Deputy officers within the San Francisco department were so concerned about the release of illegal-alien criminals that they started contacting ICE on the sly. According to a local news report, Mirkarimi got wind of this in March, about the time that Sanchez was in custody, and promptly blasted out a memo stating that only he could deal with ICE.
San Francisco mayor Edwin Lee, no sanctuary foe, is among those now distancing himself from Mirkarimi's policies, correctly noting that the sheriff had the authority to hold Sanchez for ICE. He has called for a review, saying that the city's policy "is not intended to protect repeat, serious and violent felons."
Every sheriff in the country, and every state and local lawmaker in every place that has toyed with sanctuary policies, ought to be looking at the Steinle case and then into the mirror to consider if such an event could happen on their watch. If so, their next phone call should be to their local ICE field office, to work out an arrangement to minimize the likelihood.
Despite the claims of anti-enforcement advocacy groups, a close cooperative relationship with ICE will not damage community policing efforts or cause immigrants to stop reporting crimes. This so-called "chilling effect" on immigrant crime reporting is unsubstantiated in crime statistics, social-science research, and real-life experience.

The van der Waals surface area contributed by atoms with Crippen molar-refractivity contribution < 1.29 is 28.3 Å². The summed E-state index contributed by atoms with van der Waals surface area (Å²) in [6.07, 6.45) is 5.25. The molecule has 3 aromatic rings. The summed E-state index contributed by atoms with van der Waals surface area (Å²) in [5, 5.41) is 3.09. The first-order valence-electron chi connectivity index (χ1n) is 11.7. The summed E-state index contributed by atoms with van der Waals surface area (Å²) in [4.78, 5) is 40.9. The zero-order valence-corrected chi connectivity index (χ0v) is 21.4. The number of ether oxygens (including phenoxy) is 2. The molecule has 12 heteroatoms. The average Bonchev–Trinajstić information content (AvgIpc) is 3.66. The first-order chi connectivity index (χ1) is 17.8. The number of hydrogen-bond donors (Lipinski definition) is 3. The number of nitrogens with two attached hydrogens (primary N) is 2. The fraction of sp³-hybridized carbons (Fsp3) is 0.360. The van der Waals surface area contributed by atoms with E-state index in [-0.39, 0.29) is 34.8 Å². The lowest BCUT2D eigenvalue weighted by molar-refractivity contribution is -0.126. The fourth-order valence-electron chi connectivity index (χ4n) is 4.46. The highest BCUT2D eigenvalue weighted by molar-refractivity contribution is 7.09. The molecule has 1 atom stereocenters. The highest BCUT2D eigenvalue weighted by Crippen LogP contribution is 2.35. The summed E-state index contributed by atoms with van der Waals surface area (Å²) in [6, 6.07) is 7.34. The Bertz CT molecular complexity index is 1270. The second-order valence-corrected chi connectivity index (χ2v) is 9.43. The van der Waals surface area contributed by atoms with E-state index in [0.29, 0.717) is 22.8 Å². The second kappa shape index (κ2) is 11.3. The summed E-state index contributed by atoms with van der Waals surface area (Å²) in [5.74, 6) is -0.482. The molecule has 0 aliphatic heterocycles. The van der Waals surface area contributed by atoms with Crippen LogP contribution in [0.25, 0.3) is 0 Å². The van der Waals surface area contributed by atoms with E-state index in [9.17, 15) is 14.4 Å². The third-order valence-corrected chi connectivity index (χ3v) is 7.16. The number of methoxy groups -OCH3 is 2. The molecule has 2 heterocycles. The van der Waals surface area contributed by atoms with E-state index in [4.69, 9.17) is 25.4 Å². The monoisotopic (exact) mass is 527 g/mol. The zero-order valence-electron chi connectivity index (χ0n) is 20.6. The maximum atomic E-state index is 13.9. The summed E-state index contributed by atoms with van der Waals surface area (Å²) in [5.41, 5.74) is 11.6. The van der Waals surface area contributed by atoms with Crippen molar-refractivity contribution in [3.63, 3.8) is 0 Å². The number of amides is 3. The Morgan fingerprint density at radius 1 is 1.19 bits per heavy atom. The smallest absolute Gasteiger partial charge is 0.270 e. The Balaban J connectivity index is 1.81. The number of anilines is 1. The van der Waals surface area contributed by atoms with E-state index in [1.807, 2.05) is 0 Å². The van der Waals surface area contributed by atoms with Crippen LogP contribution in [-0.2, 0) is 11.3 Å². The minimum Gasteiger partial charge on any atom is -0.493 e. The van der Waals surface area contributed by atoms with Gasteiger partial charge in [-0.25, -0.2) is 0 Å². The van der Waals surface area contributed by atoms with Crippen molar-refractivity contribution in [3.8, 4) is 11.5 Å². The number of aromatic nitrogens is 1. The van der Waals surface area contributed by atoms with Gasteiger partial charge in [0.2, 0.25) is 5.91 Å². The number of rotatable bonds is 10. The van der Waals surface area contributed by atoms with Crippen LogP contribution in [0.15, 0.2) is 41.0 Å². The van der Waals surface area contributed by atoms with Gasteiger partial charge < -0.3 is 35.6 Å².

One solution is for state governments to pass legislation or issue legal opinions clarifying that law-enforcement agencies are authorized and expected to comply with ICE detainers or make other arrangements with ICE for the transfer of inmates on the path to deportation.
Many believe that the federal government has grounds to sue San Francisco in federal court for obstructing its work. That's a good idea in theory, but the Obama administration has made it clear that it will assert federal supremacy in immigration matters only when states like Arizona are trying to help enforce the laws, not when states like California try to block enforcement.
The only truly effective and lasting solution to override the current patchwork of policies is for Congress to spell out in federal law that local law-enforcement agencies must cooperate with ICE or face sanctions in the form of disqualification from certain kinds of federal funding. Such a provision has been included in the Davis-Oliver Act, introduced by Representative Trey Gowdy and Senator Jeff Sessions, and named in honor of two deputies who were killed last year by a previously deported illegal-alien cartel operative in California.
The Davis-Oliver Act has earned the endorsement of the National Sheriffs' Association as well as many individual sheriffs and police chiefs, indicating that Sheriff Mirkarimi's sanctuary policies are well out of the mainstream of law-enforcement practice in America. Congress — and the presidential candidates — should join the sheriffs' association in working for a new approach that will keep the list of victims from growing.
National Review Online, July 8, 2015